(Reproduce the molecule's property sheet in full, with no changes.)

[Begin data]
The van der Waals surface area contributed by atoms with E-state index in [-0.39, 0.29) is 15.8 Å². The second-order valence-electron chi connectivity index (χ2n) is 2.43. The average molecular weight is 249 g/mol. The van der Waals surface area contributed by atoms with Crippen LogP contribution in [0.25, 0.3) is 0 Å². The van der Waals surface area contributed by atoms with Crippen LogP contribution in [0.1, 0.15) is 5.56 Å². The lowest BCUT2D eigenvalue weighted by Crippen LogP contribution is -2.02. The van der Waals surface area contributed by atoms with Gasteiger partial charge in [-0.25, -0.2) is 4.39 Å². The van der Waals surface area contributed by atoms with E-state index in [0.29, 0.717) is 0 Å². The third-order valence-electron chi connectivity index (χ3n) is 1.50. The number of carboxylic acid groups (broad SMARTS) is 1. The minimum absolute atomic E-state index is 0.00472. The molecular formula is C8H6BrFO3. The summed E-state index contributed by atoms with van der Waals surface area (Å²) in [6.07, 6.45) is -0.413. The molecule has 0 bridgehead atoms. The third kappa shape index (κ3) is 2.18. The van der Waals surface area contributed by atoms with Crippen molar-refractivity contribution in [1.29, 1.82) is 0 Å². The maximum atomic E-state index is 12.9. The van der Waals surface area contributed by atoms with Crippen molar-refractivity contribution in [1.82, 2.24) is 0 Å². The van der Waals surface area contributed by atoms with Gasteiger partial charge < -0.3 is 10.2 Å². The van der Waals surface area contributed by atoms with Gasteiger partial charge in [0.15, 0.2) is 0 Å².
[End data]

The van der Waals surface area contributed by atoms with E-state index in [-0.39, 0.29) is 15.8 Å². The second-order valence-electron chi connectivity index (χ2n) is 2.43. The average molecular weight is 249 g/mol. The van der Waals surface area contributed by atoms with Crippen LogP contribution in [0.25, 0.3) is 0 Å². The van der Waals surface area contributed by atoms with Crippen LogP contribution in [0.1, 0.15) is 5.56 Å². The lowest BCUT2D eigenvalue weighted by Crippen LogP contribution is -2.02. The van der Waals surface area contributed by atoms with Gasteiger partial charge in [-0.25, -0.2) is 4.39 Å². The van der Waals surface area contributed by atoms with E-state index in [0.29, 0.717) is 0 Å². The third-order valence-electron chi connectivity index (χ3n) is 1.50. The number of carboxylic acid groups (broad SMARTS) is 1. The minimum absolute atomic E-state index is 0.00472. The molecular formula is C8H6BrFO3. The summed E-state index contributed by atoms with van der Waals surface area (Å²) in [6.07, 6.45) is -0.413. The molecule has 0 bridgehead atoms. The third kappa shape index (κ3) is 2.18. The van der Waals surface area contributed by atoms with Crippen molar-refractivity contribution in [1.29, 1.82) is 0 Å². The maximum atomic E-state index is 12.9. The van der Waals surface area contributed by atoms with Crippen molar-refractivity contribution in [1.82, 2.24) is 0 Å². The van der Waals surface area contributed by atoms with Gasteiger partial charge < -0.3 is 10.2 Å². The van der Waals surface area contributed by atoms with Gasteiger partial charge in [0.15, 0.2) is 0 Å².